Eighteen months later on the same location — in fact, on the same foundation — Penny and Randy Pittman have opened Blue Goose Fruit Market & Bakery at 557 E. Main St.
Although it opened Nov. 21 just off Interstate 70, more than 60 state, county and local elected officials, and guests turned out Friday morning to make it official with a ribbon-cutting ceremony.
The couple bought the property at auction in August 2010 and razed the former market down to the foundation, Randy Pittman said.
As president of the Hancock Chamber of Commerce, Penny Pittman said she hopes the traffic Blue Goose attracts will also visit the town's other businesses.
About 40,000 vehicles a day pass by on I-70, and Penny Pittman said the location of the fruit market will entice some of them to stop.
"We've been kind of born and bred for retail business," said Randy Pittman, whose family had been in the grocery business. After coming back from Vietnam in 1968, he said he got a liquor license and opened a package store. Twenty years ago they bought Weaver's Restaurant.
"We wanted to take it up to another level," Randy Pittman said of the business, which will be open year around, seven days a week, and offer a wider range of products than many fruit and vegetable markets.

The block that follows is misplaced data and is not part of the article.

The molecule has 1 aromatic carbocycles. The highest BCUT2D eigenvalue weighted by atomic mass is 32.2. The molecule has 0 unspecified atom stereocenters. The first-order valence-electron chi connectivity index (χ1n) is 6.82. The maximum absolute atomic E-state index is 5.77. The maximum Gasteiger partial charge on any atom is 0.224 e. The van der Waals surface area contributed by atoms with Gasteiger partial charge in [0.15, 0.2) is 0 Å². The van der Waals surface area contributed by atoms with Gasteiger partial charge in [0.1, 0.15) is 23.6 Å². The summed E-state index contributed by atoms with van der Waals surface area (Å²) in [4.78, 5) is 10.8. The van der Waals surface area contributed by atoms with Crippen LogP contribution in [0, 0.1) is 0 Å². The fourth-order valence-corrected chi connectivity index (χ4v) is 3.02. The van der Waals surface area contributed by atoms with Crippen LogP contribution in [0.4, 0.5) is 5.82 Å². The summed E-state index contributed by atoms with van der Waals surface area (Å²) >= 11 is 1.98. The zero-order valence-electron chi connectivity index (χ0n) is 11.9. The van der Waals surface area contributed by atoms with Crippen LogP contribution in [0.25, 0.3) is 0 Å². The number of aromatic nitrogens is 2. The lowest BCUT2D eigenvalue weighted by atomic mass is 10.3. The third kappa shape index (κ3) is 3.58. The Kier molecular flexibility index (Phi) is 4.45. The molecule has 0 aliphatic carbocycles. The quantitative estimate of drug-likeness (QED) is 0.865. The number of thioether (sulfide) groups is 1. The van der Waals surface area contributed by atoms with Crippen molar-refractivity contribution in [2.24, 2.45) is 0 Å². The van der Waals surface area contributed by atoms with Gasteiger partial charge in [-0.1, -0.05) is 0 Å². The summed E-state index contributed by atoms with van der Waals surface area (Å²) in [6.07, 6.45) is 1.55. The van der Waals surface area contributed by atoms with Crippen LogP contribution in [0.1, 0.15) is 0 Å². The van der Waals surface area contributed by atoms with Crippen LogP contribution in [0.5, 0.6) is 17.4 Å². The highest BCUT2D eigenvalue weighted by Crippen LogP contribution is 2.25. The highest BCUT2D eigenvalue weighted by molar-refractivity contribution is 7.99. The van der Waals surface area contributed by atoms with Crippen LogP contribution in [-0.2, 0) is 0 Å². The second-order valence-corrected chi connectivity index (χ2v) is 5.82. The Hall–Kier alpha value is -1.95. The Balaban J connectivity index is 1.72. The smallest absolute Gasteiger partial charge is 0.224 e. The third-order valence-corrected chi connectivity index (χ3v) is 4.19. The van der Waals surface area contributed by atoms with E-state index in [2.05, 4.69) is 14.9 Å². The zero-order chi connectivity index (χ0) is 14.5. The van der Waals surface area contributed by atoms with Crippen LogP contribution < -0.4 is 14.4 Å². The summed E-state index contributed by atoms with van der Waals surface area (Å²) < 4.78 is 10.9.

"It's not just a fruit market," said Penny Pittman, who noted that it has a gift and floral department, where Tina Wallman was making floral arrangements and wreaths. In a few weeks, Blue Goose will open an ice-cream shop, she said.
In addition to the spacious indoor market, Penny Pittman said there will be an outdoor patio where plants and flowers will be sold through the spring, summer and fall, and Christmas trees will be offered in the winter.
The market currently has 10 employees, with plans to add five more during the spring and summer months, Penny Pittman said.
As spring approaches, seasonal fruits and vegetables, much of it grown on Washington County farms, will be sold, along with gourmet foods from Robert Rothschild Farms, McCutcheon's, Stonewall Kitchens and Jake & Amos, among others, Penny Pittman said.
In the back of the store were scores of pies in about 30 varieties from apple to strawberry rhubarb, as well other baked goods, ciders, jellies and jams.
Blue Goose is also green.
The roof on the south side of the building is covered with 220 solar panels. Inside, there are 12-foot diameter ceiling fans that should reduce the need to use air-conditioning in the summer, she said.
As much as possible, local companies were used in the construction of Blue Goose, Penny Pittman said.
"That's quite a leap of faith ... in this economic climate," said Tom Riford, president of the Hagerstown-Washington County Convention and Visitors Bureau, of the Pittman's newest venture.
It was another piece of good economic news in Hancock, which lost much of its industrial base in the past decade.
Earlier this year, the town announced it had reached an agreement with Evolve Composites Inc. to open in the former Fleetwood Travel Trailer plant to produce lightweight precast concrete products.
The seven-year lease on the town-owned building calls for Evolve to create at least 60 jobs in its first three years.